The room's occupants stared. This was the suspected truth, of course, and one that each man and woman had tried to make peace with. But to hear it spoken so plainly, so openly, was incredible.
Some raised their voices to argue, but Thousand Roads raised his voice again.
"It is the Way! You can not argue this, not wisely! Prepare yourselves as best you can, but do not think any of us will make it through. Divest yourselves of that hope. It is insane, now, to wish to live."
Without waiting for a response, the monk of the Way strode through the crowd, back to his corner, and returned to a lotus position. The room fell into argument, many offering black stares at the loudmouth who had offered the death knell of his people. He closed his eyes, and took no notice.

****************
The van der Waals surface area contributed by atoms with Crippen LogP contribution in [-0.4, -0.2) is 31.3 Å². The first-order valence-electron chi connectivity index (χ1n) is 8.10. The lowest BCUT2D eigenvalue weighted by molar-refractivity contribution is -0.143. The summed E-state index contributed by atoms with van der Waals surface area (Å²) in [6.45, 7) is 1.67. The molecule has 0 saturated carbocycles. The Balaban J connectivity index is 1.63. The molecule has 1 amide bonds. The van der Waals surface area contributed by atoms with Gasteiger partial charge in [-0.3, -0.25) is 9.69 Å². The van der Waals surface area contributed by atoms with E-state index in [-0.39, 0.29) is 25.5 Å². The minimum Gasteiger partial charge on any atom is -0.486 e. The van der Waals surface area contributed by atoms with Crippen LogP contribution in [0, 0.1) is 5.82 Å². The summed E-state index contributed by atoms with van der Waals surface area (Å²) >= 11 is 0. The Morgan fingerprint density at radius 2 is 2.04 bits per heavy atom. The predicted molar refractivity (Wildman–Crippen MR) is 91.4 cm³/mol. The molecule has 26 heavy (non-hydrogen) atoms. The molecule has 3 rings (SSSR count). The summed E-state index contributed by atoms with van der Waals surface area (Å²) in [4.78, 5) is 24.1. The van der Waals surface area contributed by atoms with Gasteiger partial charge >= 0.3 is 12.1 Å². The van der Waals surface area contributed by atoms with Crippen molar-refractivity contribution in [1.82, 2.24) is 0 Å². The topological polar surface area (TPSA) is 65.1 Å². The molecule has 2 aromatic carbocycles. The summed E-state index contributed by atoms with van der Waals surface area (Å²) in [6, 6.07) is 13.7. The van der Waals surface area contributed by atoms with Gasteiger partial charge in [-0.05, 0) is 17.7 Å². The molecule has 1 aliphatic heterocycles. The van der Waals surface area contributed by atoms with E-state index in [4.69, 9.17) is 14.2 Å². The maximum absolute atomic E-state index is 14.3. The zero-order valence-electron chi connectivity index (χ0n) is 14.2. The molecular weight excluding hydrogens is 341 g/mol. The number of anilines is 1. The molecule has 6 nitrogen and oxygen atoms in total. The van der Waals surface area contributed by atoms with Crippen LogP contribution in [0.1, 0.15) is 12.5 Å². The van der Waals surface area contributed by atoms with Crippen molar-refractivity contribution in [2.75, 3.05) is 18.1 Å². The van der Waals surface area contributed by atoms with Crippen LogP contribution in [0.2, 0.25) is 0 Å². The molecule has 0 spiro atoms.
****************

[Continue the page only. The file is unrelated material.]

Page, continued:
Eventually, he became aware of a presence sitting next to him. Cracking one eye, near to shaking with rage and fleeting adrenaline, he beheld Tender Field regarding him. The expression she bore was of deep disappointment.
"That wasn't what I meant," she murmured, shaking her head. A strand of hair popped loose from the knot behind her ear, and drifted across her cheek. "I can't believe you said those things." The healer made to stand, offering him one more downward glance.
Thousand Roads' heart slammed into his chest. Not her, too. He made to stand, but she brushed his outstretched fingers away, backing away into the crowd. The monk made it two steps towards her before Wu's hands pressed into his chest.
"Thousand Roads has reached martial enlightenment!" he cried to the assemblage. Conversations guttered and died as everyone turned their gazes towards the speaker. Thousand Roads eyeballed the novice incredulously.